What do you look for in a privacy-focused browser? As a user, you expect such applications to defend you against techniques that invade or compromise your digital privacy. Therefore, these browsers are supposed to lay the foundation of your wall of defense against practices like device fingerprinting.

How Private Your Browser Needs to Be?

Your browser protecting you against external threats is undoubtedly a critical factor in deciding how effective it is. If it’s able to block malicious scripts, consider it a bonus. Let’s evaluate browsers and their operation.

Browsers and Your Digital Privacy

Browsers open the world before you on your screen. There are numerous programs you can choose from these days. Usually, you decide to trust your browser without checking its internal operations. We suggest a few criteria you should consider when choosing your browser.

  • If privacy leaks have been reported. Has the browser drawn flak for having encouraged unwelcome monitoring of users? You should also investigate how stable it is and keep yourself abreast of any vulnerability in it that may have been reported.
  • The private browsing mode. The desired results may remain elusive, but the browser having an incognito mode is still desirable. Of course, it might not achieve much, but it can help to become more secure and anonymous online, especially when paired with other solutions.
  • Features to enhance user privacy. Does the browser have suitable mechanisms to block phishing sites, trackers, or other invasions into your privacy? You should also check if the privacy options remain active by default or you need to activate them manually.
  • Back-end data exchange. You should be aware of the data exchange when you browse the web. It’s the data that is delivered to the back-end servers. While all such data transfers may not invade your privacy, there may be elements bordering privacy intrusion. Much of the information shared is telemetry data. However, with time, a pairing of your online activities with specific identifiers may be done that could create your user identity.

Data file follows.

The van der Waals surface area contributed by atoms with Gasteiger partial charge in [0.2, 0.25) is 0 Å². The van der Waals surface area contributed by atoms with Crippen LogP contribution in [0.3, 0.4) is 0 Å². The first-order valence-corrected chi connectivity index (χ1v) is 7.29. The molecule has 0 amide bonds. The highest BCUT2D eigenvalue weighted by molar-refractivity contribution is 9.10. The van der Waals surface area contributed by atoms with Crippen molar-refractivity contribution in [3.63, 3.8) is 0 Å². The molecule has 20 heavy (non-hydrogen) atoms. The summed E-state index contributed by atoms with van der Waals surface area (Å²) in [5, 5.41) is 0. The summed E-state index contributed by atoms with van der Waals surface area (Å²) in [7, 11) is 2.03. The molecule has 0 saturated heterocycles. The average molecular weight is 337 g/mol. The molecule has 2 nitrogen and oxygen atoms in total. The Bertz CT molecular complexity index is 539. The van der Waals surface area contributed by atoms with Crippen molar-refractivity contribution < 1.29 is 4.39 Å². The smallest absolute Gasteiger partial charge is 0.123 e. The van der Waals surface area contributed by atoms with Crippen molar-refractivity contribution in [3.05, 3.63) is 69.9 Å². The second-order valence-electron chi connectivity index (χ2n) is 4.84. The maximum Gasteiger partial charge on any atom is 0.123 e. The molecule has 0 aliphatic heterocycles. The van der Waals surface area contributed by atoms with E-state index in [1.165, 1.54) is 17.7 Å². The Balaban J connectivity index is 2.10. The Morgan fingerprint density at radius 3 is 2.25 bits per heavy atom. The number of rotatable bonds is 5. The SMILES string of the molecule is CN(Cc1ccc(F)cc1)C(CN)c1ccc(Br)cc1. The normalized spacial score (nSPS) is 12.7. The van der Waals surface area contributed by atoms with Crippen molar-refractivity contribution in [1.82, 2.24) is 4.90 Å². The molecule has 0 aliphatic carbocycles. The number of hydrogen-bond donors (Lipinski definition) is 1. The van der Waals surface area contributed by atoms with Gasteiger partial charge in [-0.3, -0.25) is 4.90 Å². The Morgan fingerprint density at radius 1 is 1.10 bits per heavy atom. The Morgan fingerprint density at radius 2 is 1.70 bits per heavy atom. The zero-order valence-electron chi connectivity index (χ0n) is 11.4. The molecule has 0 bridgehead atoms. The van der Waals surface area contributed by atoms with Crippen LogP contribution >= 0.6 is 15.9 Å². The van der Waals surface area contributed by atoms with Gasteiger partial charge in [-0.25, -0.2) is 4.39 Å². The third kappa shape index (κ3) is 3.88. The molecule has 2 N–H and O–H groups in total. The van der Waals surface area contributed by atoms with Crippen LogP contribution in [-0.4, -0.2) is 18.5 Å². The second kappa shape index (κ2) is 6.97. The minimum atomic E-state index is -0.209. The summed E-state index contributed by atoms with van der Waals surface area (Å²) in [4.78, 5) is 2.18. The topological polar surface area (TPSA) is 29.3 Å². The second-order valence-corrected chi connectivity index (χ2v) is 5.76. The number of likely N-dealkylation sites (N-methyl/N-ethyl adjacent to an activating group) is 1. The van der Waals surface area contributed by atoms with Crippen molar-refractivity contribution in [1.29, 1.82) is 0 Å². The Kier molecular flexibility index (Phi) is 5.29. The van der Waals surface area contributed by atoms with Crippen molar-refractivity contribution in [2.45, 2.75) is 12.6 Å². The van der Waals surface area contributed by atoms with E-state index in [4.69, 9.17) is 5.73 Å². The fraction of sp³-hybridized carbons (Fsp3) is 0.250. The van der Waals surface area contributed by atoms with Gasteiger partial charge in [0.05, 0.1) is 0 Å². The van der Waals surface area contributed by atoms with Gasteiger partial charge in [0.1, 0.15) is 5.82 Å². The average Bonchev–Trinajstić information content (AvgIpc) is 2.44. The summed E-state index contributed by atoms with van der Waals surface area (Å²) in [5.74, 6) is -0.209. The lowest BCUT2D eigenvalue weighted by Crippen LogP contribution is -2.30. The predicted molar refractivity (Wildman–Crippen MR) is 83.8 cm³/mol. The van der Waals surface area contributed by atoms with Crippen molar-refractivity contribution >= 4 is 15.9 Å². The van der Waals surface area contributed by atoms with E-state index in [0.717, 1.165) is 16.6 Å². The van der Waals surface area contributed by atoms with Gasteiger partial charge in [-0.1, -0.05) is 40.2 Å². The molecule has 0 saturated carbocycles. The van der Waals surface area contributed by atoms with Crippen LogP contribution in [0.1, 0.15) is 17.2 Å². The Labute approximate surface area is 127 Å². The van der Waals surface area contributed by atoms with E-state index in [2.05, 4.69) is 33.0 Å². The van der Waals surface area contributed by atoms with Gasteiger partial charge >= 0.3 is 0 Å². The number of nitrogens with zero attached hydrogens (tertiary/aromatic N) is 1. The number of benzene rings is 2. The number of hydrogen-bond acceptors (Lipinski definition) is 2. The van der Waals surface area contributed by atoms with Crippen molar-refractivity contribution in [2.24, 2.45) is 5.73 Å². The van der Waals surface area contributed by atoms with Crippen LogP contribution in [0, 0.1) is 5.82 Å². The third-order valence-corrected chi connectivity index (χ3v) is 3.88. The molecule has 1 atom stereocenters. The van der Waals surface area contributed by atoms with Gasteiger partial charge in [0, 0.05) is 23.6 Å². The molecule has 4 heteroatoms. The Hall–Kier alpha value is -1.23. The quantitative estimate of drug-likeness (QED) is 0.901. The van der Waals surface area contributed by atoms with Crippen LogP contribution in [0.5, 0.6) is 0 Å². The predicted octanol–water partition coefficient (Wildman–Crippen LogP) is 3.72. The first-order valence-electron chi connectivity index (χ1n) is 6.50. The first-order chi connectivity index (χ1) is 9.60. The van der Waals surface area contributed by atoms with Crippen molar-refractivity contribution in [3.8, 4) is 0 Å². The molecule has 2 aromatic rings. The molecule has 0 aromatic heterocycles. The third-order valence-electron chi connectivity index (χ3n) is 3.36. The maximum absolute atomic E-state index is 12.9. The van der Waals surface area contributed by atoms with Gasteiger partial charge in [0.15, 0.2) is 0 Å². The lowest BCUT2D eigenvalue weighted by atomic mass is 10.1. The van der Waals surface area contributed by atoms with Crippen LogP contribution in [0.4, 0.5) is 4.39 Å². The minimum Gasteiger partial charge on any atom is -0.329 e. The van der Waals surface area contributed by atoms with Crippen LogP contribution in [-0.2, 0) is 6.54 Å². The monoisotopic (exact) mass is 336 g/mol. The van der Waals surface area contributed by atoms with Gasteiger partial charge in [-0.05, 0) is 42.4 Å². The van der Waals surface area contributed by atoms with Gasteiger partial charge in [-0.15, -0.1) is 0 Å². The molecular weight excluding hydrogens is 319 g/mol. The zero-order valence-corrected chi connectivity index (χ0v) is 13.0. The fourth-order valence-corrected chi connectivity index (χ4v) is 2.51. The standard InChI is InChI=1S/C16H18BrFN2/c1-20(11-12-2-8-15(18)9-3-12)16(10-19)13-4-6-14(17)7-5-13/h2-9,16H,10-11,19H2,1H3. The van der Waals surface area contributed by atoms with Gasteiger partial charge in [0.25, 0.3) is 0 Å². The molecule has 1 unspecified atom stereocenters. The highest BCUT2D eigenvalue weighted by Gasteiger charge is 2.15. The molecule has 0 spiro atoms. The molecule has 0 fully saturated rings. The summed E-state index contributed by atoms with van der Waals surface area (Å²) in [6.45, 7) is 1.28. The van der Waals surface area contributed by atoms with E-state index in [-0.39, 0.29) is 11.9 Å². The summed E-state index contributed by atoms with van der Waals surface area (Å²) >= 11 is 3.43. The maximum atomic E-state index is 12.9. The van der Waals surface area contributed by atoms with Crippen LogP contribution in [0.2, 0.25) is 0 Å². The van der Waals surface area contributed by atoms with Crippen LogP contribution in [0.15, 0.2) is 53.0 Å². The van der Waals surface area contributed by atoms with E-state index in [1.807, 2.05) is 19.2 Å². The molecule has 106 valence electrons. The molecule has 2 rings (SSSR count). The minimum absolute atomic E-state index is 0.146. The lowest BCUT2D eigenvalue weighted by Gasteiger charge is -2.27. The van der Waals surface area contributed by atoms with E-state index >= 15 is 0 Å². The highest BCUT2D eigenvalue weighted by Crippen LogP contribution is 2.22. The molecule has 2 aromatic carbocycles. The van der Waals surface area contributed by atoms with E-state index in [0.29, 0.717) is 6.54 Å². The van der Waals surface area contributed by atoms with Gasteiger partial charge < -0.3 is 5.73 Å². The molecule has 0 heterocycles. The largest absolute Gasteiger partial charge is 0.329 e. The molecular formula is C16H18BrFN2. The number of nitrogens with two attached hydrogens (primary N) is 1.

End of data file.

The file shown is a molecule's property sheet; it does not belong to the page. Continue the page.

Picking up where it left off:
Having taken note of such back-end activities, let’s investigate how good two of the most popular browsers are.

Google Chrome

With billions of users, Google Chrome is the world’s favorite browser. As the industry leader, Google is on a continuous effort to improve. However, some of the innovations it makes may not entirely be conducive to ensuring your privacy.

You should be conscious that, after all, Google is an advertising company and a huge one at that. Hence, even if Google makes genuine attempts to offer alternatives with more privacy, it still must support its extensive ads ecosystem. To put things simply, limiting tracking and personalization by Google may not be good business.

The Pros of Google Chrome

Reasonably good privacy settings. With Google Chrome, you can block third-party cookies and turn off ad personalization. You may also manage the tracking of your web activity and location history. However, these changes need to be done manually.

A very personalized experience. Google Chrome is your best bet if you prefer ads tailored to meet your needs. It is courtesy of the competent profiling mechanism that Google works with.

What you should consider

Most of the online ad ecosystem survives on Google. Therefore, for Google, it’s a must to know about you and other users. It indulges in unhealthy data-harvesting practices frequently. Again, the incognito mode doesn’t make you as private as it’s hyped to.

Mozilla Firefox

If you are looking to quit Google Chrome and switch to another browser, Mozilla Firefox is the one. It has put considerable effort into ensuring user privacy. Therefore, Mozilla Firefox comes with some very flexible privacy mechanisms.

The Pros of Mozilla Firefox

  • There’s a private browsing mode to boot, and it also offers an enhanced tracking protection feature.
  • Firefox blocks companies from indulging in fingerprinting if they are found to do so.
  • Since 2019, Mozilla Firefox has very effectively blocked trackers and attempts at crypto mining.
  • It’s an open-source browser from a non-profit organization.

Ensuring Even More Privacy

Some things make you feel slightly apprehensive. Some of the data sent to the back-end servers could be detrimental to maintaining user anonymity. Using metadata, the rough location may be obtained as well.

Even if you choose a browser that excels in privacy, many techniques can still compromise your experience. You can turn to a free VPN app to protect your data and privacy online. After all, Virtual Private Networks encrypts your connections, traffic and hides your IP address. Thus, the data traveling between your device and the internet is encrypted so none can snoop on it, including your Internet Service Provider.


With online marketing getting more aggressive and cybercriminals getting more innovative, your privacy is threatened. Therefore, choosing a browser that offers enhanced privacy features is the need of the hour. We have shared the factors you should note while considering either Google Chrome or Mozilla Firefox. Stay cautious and stay safe.

iLounge author Lucy Bennett

Lucy Bennett is a Contributing Editor at iLounge. She has been writing about Apple and technology for over six years. Prior to joining iLounge, Lucy worked as a writer for several online publications.